The spin-off from Hahn-Schickard and the University of Freiburg is now part of the Swedish company CELLINK AB
The strategic acquisition is merging two companies that complement each other perfectly: Life-science company CELLINK markets devices and technologies used to print human tissues and cell-culture models. cytena produces laboratory devices that isolate, sort, and dispense individual human cells and bacteria - similar to an inkjet printer. The patented process is used especially for research purposes and for manufacturing medicines.
The company cytena was founded in 2014 by the former doctoral students from the Department of Microsystems Engineering (IMTEK) at the University of Freiburg, Dr. Jonas Schöndube (CEO) and Dr. André Gross (CTO), together with the economist Benjamin Steimle (CFO) and Dr. Peter Koltay from IMTEK. cytena’s founding already marked the second successful establishment of a company for the latter. The core technology is based on systems developed between 2000 and 2010 in the lab of Dr. Roland Zengerle in his position as IMTEK professor for MEMS Applications, together with Hahn-Schickard. The systems underwent further refinement in various research projects from 2010 to 2014 to reach the prototype stage.
The Hahn-Schickard Institute in Villingen-Schwenningen assisted the Freiburg-based start-up from the outset with the production of silicon chips in its own clean room. “Microsystems engineering is paving the way for many new and exciting products, but taking the step from research to manufacturing proves to be a major stumbling block for many companies. Quantities are extremely limited at first, and large, established production service providers often won’t even deal with small start-ups, whose future prospects aren’t clear,” said Prof. Roland Zengerle, who heads the Hahn-Schickard Institute in Freiburg. “Hahn-Schickard closes this gap and assists its partners from idea to production,” said Prof. Alfons Dehé, under whose leadership in Villingen-Schwenningen the capacity of the clean room there has just doubled.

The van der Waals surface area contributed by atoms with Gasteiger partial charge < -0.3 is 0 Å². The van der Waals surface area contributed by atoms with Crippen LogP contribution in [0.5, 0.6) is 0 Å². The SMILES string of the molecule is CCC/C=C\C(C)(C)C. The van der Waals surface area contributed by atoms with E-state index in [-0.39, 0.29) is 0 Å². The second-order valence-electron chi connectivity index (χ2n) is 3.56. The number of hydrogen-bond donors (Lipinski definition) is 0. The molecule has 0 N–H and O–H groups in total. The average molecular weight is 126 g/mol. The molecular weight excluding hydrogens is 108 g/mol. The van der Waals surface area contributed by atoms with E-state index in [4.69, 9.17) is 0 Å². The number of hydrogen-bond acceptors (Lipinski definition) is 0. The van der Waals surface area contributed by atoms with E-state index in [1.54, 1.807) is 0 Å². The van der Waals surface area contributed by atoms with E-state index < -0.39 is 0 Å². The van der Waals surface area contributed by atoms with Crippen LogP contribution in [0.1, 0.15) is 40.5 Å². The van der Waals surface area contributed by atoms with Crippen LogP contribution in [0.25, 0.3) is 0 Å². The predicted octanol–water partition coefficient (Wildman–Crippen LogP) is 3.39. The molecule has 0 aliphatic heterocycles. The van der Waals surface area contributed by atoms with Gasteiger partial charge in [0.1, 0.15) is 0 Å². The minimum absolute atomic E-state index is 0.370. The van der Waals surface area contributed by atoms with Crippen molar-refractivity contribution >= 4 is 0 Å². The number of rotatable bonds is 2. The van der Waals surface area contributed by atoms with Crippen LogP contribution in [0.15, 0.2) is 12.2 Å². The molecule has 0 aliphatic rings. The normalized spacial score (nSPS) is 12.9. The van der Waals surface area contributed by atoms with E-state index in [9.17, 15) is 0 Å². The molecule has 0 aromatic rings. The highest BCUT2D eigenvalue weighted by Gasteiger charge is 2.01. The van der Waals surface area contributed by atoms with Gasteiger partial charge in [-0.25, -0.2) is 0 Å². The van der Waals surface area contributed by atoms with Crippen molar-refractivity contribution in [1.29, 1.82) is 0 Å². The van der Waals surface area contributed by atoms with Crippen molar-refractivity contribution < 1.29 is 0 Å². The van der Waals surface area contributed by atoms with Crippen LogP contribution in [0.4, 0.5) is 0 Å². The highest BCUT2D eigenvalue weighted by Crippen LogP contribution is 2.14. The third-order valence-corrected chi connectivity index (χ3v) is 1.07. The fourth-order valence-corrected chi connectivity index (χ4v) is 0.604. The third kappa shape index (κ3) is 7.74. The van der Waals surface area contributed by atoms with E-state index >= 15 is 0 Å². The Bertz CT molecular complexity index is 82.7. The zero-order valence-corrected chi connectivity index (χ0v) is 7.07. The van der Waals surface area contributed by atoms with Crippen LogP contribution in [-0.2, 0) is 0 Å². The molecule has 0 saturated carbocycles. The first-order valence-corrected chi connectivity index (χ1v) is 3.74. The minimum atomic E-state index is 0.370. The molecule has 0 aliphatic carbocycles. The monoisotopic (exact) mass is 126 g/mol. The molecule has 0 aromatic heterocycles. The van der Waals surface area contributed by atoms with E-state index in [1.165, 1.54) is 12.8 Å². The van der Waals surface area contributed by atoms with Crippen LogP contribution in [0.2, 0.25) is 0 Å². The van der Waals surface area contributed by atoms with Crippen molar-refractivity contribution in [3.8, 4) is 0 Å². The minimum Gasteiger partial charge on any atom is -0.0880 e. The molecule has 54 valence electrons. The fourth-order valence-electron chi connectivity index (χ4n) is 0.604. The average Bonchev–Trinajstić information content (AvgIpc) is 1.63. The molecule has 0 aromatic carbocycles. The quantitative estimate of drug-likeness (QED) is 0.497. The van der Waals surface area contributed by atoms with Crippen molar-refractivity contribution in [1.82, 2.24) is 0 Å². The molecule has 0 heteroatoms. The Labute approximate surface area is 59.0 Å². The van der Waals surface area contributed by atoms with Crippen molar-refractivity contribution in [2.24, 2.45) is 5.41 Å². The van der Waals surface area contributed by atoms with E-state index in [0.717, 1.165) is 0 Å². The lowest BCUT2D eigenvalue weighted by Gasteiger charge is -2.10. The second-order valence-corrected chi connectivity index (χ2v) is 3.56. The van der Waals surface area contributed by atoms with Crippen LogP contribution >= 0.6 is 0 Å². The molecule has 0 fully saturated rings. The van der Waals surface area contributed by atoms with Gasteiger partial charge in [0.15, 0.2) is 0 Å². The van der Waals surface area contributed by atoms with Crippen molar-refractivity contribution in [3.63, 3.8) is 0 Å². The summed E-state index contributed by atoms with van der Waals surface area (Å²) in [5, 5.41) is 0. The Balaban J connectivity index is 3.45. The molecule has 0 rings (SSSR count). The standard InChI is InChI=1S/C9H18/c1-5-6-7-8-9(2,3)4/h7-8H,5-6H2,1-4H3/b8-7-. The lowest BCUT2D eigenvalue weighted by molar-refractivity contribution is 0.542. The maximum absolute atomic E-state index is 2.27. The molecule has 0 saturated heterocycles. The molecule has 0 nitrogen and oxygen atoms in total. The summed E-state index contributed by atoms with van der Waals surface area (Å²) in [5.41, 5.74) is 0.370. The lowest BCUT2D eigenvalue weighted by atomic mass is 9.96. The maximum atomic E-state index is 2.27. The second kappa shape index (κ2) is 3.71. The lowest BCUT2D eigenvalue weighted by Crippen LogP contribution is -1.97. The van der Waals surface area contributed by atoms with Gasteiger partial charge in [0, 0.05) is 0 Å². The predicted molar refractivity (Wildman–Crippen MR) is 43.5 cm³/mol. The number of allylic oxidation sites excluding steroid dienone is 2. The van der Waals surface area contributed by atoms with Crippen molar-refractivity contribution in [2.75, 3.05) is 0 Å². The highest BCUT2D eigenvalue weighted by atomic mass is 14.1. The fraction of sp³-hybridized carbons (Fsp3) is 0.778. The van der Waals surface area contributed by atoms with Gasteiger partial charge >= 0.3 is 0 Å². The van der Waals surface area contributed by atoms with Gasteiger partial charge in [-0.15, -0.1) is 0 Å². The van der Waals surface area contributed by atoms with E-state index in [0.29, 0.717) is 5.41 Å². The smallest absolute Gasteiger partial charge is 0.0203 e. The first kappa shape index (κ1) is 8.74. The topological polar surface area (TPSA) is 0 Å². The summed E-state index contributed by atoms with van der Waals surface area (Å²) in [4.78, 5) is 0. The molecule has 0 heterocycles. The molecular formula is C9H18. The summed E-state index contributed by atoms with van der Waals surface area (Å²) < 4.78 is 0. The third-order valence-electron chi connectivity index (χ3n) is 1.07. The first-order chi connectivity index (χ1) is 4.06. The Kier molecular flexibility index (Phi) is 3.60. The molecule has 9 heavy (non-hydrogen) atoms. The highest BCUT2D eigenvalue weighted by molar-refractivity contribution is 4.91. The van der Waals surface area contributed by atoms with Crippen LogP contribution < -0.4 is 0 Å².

“Together with the founders, we are thrilled about cytena’s great success and the growing quantities that we have the privilege of now producing for cytena,” said Peter Nommensen, who has provided support for this development from the beginning in his role as division manager of clean-room production in Villingen-Schwenningen.
“Spin-offs are becoming an increasingly important way for us to translate our research findings into practical applications,” Zengerle explained. The other ways are through scientific publications; technology transfer via minds, that is, Hahn-Schickard employees joining its partners; as well as by collaborating directly with industry in particular.